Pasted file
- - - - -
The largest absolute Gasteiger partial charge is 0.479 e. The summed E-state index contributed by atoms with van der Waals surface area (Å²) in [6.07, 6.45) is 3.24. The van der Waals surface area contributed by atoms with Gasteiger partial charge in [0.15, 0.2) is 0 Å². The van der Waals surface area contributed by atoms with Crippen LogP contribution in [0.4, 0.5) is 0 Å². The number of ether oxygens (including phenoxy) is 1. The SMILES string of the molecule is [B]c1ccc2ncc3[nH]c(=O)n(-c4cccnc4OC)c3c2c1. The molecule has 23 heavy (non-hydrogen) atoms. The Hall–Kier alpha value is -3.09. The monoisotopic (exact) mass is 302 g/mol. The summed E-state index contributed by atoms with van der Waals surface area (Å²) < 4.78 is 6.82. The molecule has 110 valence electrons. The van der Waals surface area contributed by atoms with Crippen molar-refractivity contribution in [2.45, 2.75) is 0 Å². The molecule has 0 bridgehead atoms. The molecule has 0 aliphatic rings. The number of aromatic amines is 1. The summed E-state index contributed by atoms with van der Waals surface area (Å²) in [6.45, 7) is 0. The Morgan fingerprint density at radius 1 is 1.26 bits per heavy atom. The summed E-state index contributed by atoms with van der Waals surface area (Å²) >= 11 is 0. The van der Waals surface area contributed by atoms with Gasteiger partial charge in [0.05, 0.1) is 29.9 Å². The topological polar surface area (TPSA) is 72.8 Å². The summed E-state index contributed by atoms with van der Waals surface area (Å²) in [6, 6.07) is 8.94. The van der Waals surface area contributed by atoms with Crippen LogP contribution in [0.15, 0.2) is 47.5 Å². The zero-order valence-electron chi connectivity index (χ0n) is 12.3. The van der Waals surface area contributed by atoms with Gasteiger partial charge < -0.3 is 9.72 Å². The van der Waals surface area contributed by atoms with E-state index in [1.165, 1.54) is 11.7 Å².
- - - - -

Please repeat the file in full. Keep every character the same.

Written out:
The largest absolute Gasteiger partial charge is 0.479 e. The summed E-state index contributed by atoms with van der Waals surface area (Å²) in [6.07, 6.45) is 3.24. The van der Waals surface area contributed by atoms with Gasteiger partial charge in [0.15, 0.2) is 0 Å². The van der Waals surface area contributed by atoms with Crippen LogP contribution in [0.4, 0.5) is 0 Å². The number of ether oxygens (including phenoxy) is 1. The SMILES string of the molecule is [B]c1ccc2ncc3[nH]c(=O)n(-c4cccnc4OC)c3c2c1. The molecule has 23 heavy (non-hydrogen) atoms. The Hall–Kier alpha value is -3.09. The monoisotopic (exact) mass is 302 g/mol. The summed E-state index contributed by atoms with van der Waals surface area (Å²) < 4.78 is 6.82. The molecule has 110 valence electrons. The van der Waals surface area contributed by atoms with Crippen molar-refractivity contribution in [2.45, 2.75) is 0 Å². The molecule has 0 bridgehead atoms. The molecule has 0 aliphatic rings. The number of aromatic amines is 1. The summed E-state index contributed by atoms with van der Waals surface area (Å²) in [6.45, 7) is 0. The Morgan fingerprint density at radius 1 is 1.26 bits per heavy atom. The summed E-state index contributed by atoms with van der Waals surface area (Å²) >= 11 is 0. The van der Waals surface area contributed by atoms with Gasteiger partial charge in [0.05, 0.1) is 29.9 Å². The topological polar surface area (TPSA) is 72.8 Å². The summed E-state index contributed by atoms with van der Waals surface area (Å²) in [6, 6.07) is 8.94. The van der Waals surface area contributed by atoms with Crippen LogP contribution in [0.15, 0.2) is 47.5 Å². The zero-order valence-electron chi connectivity index (χ0n) is 12.3. The van der Waals surface area contributed by atoms with Gasteiger partial charge < -0.3 is 9.72 Å². The van der Waals surface area contributed by atoms with E-state index in [1.165, 1.54) is 11.7 Å².